Friday, October 18, 2013

Three things I learned: urinary incontinence in dogs

Dog pit stop.
Bosca and Phil queue for the gents.
Urinary incontinence is not uncommon in canine patients, but it can be extremely frustrating for affected dogs and owners alike. This week I attended a webinar given by BruceMackay hosted by the Australian Small Animal Veterinary Association (ASAVA). Not only is Dr Mackay a specialist in canine internal medicine, but he owns two dogs who suffer from (controlled) urinary incontinence, which gives him extra cred in this area.

In very basic terms, urinary incontinence occurs when there is too much or too little bladder or urethral tone, which can be due to a range of reasons including neurological to hormonal.

According to Dr Mackay, two things that are easily omitted during physical examination are palpation of the urethra (on rectal examination you should be able to palpate it travelling over the brim of the pelvis) and neurological examination (including looking at anal and tale tone and peri-anal sensation.

The session provided a nice refresher on incontinence, for which there are many differentials including:
Pathological process/disease type
Disease conditions
Ectopic ureters
Pelvic bladder (short urethra syndrome)
Vaginal stricture/stenosis
Urethrovaginal fistula
Patent urachus
Bacterial or fungal cystitis
Transitional cell carcinoma
Renal insufficiency/failure
Diabetes mellitus/diabetes insipidus
Phenobarbital/potassium bromide
Urethral sphincter mechanism incompetence
Lower motor neuron disease/peripheral neuropathy
Upper motor neuron disease

To this list I think it is important to add behaviour (some dogs will leak a bit of wee when they are excited, some will do it when they are anxious) and training (some dogs just aren't toilet trained...and some owners aren't always aware of the need to let their dogs out to pee regularly!).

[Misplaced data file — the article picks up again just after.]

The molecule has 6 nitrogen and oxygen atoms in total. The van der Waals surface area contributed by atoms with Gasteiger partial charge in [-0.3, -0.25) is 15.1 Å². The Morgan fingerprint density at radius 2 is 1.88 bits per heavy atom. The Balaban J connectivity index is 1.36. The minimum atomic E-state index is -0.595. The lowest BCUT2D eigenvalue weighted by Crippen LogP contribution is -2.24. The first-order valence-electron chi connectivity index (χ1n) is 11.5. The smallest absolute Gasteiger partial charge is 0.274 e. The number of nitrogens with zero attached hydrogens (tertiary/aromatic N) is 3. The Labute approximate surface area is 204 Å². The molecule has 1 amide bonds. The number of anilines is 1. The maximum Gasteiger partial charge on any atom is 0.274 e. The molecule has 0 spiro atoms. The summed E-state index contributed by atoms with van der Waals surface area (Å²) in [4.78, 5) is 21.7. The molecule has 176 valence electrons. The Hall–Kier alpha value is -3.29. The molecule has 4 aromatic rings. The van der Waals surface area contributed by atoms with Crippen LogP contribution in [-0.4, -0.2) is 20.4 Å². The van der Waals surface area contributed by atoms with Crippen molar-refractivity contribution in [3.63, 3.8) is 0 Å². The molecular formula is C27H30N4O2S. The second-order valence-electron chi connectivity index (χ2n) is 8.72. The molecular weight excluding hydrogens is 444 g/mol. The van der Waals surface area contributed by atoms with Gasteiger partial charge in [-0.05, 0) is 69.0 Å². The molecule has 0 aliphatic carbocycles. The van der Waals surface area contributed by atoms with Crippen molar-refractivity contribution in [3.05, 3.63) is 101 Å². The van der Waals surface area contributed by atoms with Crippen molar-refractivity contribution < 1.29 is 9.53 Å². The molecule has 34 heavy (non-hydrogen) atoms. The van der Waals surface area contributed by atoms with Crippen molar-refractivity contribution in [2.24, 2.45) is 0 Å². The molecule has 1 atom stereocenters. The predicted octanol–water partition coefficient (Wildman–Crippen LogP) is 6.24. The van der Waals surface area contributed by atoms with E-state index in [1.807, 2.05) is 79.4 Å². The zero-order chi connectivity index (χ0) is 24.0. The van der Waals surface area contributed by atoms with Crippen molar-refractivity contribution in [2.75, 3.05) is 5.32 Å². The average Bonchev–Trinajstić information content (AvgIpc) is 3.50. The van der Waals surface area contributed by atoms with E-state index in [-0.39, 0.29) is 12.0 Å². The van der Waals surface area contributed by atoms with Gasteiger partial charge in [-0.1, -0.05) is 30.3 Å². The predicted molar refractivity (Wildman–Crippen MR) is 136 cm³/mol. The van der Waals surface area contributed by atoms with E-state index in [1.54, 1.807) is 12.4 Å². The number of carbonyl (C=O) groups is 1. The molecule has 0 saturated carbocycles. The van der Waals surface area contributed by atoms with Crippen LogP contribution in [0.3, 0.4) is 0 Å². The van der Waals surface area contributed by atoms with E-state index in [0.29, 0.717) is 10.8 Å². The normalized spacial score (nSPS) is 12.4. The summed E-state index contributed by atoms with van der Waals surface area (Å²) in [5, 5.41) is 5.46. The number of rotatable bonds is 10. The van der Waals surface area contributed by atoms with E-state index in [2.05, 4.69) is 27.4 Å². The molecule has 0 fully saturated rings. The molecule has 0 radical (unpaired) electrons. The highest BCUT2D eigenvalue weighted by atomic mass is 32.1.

Haematuria often indicates a UTI but may also indicate prostate disease in male dogs.
The bladder and urethra are supplied by the hypogastric, pelvic and pudendal nerves. Damage to these nerves (for example from trauma or spinal tumour) may lead to urinary incontinence. Some studies have found a positive association with tail docking and many breeds prone (eg old English sheepdogs, German shepherds, Rottweilers, Weimaraners etc) are breeds which are traditionally docked – though tail docking has been banned in Australia for some time).

According to Dr Mackay, a thorough work-up for UI involves a CBC/MBA/UA + urine sediment exam and culture and sensitivity to rule out the majority metabolic and infectious causes. Imaging (sonography, plain and contrast radiographs, cystoscopy and urodynamic studies) may be warranted, especially in the work up of ectopic ureters.

Even so ectopic ureters can be challenging to diagnose as ureters are pulsatile and one can’t always easily see where these are entering the trigone of the bladder. One might need to used CT, vaginograms (Dr Mackay performs these if intravenous urography fails to yield a diagnosis) or fluoroscopy to catch these. Dr Mackay provided a detailed description of his techniques for these examinations.

One thing I learned is that in Australia at least, golden retrievers are over-represented when it comes to ectopic ureters and often these animals have “megaureters” which are thickened and torturous. As it seems with most terrible conditions of the urinary tract, females are more commonly afflicted than males.